Euro zone sentiment worsens, growth to slow
Brussels, July 28, 2011
Economic sentiment in the euro zone worsened more than expected this month with optimism fading in all sectors, data showed on Thursday.
It signalled slower expansion of the economy in the second half of this year.
The European Commission's monthly sentiment index, based on a survey of businessmen and consumers across the 17-nation euro zone, fell to 103.2 in July from 105.4 in June. This month's figure was the lowest reading since 102.2 in August 2010.
The index has been falling every month since February. Analysts polled by Reuters had expected a fall to 104.0 in July.
'It is a clear soft patch, worse than expected. Bad news, clearly. We are on a downward trend since the start of the year,' said Carsten Brzeski, economist at ING.
He and other analysts said sentiment had been hit by the sovereign debt crises in several weak euro zone states, as well as by signs of weaker growth in countries such as China and the United States. But they said the euro zone was probably not heading back into recession, after emerging from one in 2009.
'Given that euro zone fundamentals remain sound, we stick to our view that this is not the beginning of a new downturn, but rather a mid-cycle slowdown,' said Chiara Corsa, economist at Unicredit.
The commission said sentiment in industry worsened to 1.1 from 3.5, in services to 7.9 from 10.1, and among consumers to -11.2 from -9.7.
'Today's data signal that the slowdown is set to continue in the second half of the year. The Composite Purchasing Managers Index for activity released last week showed a similar trend,' said Clemente De Lucia, economist at BNP Paribas.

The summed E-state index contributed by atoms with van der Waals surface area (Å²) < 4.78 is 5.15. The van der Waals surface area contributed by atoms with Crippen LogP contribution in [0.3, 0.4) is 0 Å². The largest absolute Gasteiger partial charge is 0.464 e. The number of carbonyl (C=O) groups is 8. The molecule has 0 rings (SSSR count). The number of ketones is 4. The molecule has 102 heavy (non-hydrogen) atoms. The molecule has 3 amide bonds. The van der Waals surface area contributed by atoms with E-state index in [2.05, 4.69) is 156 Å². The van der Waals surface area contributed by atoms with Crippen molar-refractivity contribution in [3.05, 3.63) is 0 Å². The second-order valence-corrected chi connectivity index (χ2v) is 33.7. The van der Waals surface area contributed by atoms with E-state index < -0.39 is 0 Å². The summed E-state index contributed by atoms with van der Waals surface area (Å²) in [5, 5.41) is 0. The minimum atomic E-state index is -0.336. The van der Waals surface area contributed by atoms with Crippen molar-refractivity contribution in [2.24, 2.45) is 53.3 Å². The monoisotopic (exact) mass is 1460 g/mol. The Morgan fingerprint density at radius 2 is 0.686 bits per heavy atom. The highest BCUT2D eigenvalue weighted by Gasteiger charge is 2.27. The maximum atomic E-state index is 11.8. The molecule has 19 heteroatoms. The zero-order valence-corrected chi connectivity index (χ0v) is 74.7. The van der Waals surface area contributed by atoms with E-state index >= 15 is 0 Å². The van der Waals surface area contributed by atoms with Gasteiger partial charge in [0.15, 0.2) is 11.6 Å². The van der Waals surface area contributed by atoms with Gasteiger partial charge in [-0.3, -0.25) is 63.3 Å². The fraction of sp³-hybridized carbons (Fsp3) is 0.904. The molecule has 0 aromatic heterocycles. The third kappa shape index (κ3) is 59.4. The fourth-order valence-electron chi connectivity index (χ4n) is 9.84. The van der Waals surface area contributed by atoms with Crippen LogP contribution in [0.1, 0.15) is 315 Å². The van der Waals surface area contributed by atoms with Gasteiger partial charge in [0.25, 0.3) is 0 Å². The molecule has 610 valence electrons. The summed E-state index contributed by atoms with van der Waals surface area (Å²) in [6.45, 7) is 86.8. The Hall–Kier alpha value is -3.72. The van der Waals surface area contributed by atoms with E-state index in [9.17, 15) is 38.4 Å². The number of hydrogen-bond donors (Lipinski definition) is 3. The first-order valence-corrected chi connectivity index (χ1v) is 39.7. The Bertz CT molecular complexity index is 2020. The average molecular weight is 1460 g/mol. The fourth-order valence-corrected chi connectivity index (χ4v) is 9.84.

The sentiment data, as well as market jitters about Italy's ability to cope with its sovereign debt, pushed the euro down to around $1.4280 on Thursday morning from $1.4370.
Combined with continued pressure for higher inflation in the euro zone, the data may sharpen the European Central Bank's dilemma over whether to raise interest rates further this year, after a 0.25 percentage point hike in its key rate this month.
Although the survey showed selling price expectations among manufacturers fell sharply in July to 12.5 from 16.1, consumer inflation expectations 12 months ahead inched up to 25.4 from 24.6.
'The ECB currently seems minded to raise interest rates again before the end of 2011 after hiking by 25 basis points in both April and July,' said Howard Archer, economist at IHS Global Insight.
'However, while a further interest rate hike in the fourth quarter is clearly very possible, we suspect that markedly slower euro zone growth and likely recurrent sovereign debt tensions will present an increasingly compelling case for the ECB to hold off from further monetary policy tightening this year.'
The Commission's business climate index, which points to the phase in the business cycle, tumbled to 0.45 in July from 0.95, giving its lowest reading since June 2010 when it was 0.36. - Reuters